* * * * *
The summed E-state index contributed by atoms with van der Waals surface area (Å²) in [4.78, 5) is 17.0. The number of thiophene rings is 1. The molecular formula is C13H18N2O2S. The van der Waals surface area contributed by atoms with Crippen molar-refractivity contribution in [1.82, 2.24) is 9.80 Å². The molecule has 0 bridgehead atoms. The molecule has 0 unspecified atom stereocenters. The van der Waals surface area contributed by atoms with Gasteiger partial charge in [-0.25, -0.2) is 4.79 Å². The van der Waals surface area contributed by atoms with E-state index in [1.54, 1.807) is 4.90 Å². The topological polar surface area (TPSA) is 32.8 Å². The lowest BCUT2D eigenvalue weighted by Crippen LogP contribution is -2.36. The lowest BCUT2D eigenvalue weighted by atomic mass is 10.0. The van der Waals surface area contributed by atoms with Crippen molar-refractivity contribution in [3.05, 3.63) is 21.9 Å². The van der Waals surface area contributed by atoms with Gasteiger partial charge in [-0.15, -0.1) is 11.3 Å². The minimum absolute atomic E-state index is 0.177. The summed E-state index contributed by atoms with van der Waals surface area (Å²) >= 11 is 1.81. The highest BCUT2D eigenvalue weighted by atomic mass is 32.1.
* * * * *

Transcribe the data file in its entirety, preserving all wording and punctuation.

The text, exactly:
The summed E-state index contributed by atoms with van der Waals surface area (Å²) in [4.78, 5) is 17.0. The number of thiophene rings is 1. The molecular formula is C13H18N2O2S. The van der Waals surface area contributed by atoms with Crippen molar-refractivity contribution in [1.82, 2.24) is 9.80 Å². The molecule has 0 bridgehead atoms. The molecule has 0 unspecified atom stereocenters. The van der Waals surface area contributed by atoms with Gasteiger partial charge in [-0.25, -0.2) is 4.79 Å². The van der Waals surface area contributed by atoms with E-state index in [1.54, 1.807) is 4.90 Å². The topological polar surface area (TPSA) is 32.8 Å². The lowest BCUT2D eigenvalue weighted by Crippen LogP contribution is -2.36. The lowest BCUT2D eigenvalue weighted by atomic mass is 10.0. The van der Waals surface area contributed by atoms with Crippen molar-refractivity contribution in [3.05, 3.63) is 21.9 Å². The van der Waals surface area contributed by atoms with Gasteiger partial charge in [-0.15, -0.1) is 11.3 Å². The minimum absolute atomic E-state index is 0.177. The summed E-state index contributed by atoms with van der Waals surface area (Å²) >= 11 is 1.81. The highest BCUT2D eigenvalue weighted by atomic mass is 32.1.